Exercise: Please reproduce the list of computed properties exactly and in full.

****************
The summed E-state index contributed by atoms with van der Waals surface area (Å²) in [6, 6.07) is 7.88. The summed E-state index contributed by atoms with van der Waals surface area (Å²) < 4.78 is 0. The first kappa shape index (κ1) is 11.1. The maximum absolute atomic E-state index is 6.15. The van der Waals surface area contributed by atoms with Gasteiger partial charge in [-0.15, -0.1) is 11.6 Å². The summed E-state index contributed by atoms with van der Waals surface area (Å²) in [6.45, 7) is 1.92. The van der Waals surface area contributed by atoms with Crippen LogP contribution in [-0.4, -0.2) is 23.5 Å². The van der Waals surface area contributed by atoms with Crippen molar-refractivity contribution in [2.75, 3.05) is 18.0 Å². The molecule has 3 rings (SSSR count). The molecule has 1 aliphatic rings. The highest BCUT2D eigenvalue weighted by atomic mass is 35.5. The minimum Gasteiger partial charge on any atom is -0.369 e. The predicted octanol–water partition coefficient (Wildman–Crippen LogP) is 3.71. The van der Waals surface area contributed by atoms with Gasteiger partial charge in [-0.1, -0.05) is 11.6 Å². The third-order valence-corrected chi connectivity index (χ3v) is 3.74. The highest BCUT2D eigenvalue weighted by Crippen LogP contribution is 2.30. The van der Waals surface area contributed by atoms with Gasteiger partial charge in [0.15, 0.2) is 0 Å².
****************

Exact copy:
The summed E-state index contributed by atoms with van der Waals surface area (Å²) in [6, 6.07) is 7.88. The summed E-state index contributed by atoms with van der Waals surface area (Å²) < 4.78 is 0. The first kappa shape index (κ1) is 11.1. The maximum absolute atomic E-state index is 6.15. The van der Waals surface area contributed by atoms with Gasteiger partial charge in [-0.15, -0.1) is 11.6 Å². The summed E-state index contributed by atoms with van der Waals surface area (Å²) in [6.45, 7) is 1.92. The van der Waals surface area contributed by atoms with Crippen LogP contribution in [-0.4, -0.2) is 23.5 Å². The van der Waals surface area contributed by atoms with Crippen molar-refractivity contribution in [2.75, 3.05) is 18.0 Å². The molecule has 3 rings (SSSR count). The molecule has 1 aliphatic rings. The highest BCUT2D eigenvalue weighted by atomic mass is 35.5. The minimum Gasteiger partial charge on any atom is -0.369 e. The predicted octanol–water partition coefficient (Wildman–Crippen LogP) is 3.71. The van der Waals surface area contributed by atoms with Gasteiger partial charge in [-0.1, -0.05) is 11.6 Å². The third-order valence-corrected chi connectivity index (χ3v) is 3.74. The highest BCUT2D eigenvalue weighted by Crippen LogP contribution is 2.30. The van der Waals surface area contributed by atoms with Gasteiger partial charge in [0.15, 0.2) is 0 Å².